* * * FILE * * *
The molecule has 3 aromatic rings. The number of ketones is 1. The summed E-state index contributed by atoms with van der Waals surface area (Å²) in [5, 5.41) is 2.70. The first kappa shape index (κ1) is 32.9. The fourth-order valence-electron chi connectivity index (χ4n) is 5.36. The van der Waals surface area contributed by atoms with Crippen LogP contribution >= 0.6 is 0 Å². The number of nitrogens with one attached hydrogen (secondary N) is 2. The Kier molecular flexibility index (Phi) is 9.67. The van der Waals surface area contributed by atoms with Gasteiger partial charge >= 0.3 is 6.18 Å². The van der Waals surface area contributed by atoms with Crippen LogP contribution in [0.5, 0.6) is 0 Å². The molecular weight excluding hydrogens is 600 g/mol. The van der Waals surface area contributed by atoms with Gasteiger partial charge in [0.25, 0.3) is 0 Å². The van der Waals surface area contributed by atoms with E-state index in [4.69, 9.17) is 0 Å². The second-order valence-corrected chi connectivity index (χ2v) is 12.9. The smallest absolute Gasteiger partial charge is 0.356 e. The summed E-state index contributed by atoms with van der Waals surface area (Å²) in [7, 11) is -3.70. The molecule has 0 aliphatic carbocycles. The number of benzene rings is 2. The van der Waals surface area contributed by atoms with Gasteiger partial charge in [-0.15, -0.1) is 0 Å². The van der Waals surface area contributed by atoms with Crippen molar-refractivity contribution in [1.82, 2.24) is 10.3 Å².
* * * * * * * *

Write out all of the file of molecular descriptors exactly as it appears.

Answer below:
The molecule has 3 aromatic rings. The number of ketones is 1. The summed E-state index contributed by atoms with van der Waals surface area (Å²) in [5, 5.41) is 2.70. The first kappa shape index (κ1) is 32.9. The fourth-order valence-electron chi connectivity index (χ4n) is 5.36. The van der Waals surface area contributed by atoms with Crippen LogP contribution >= 0.6 is 0 Å². The number of nitrogens with one attached hydrogen (secondary N) is 2. The Kier molecular flexibility index (Phi) is 9.67. The van der Waals surface area contributed by atoms with Gasteiger partial charge >= 0.3 is 6.18 Å². The van der Waals surface area contributed by atoms with Crippen LogP contribution in [0.5, 0.6) is 0 Å². The molecular weight excluding hydrogens is 600 g/mol. The van der Waals surface area contributed by atoms with Gasteiger partial charge in [0.25, 0.3) is 0 Å². The van der Waals surface area contributed by atoms with E-state index in [4.69, 9.17) is 0 Å². The second-order valence-corrected chi connectivity index (χ2v) is 12.9. The smallest absolute Gasteiger partial charge is 0.356 e. The summed E-state index contributed by atoms with van der Waals surface area (Å²) in [7, 11) is -3.70. The molecule has 0 aliphatic carbocycles. The number of benzene rings is 2. The van der Waals surface area contributed by atoms with Gasteiger partial charge in [-0.15, -0.1) is 0 Å². The van der Waals surface area contributed by atoms with Crippen molar-refractivity contribution in [1.82, 2.24) is 10.3 Å².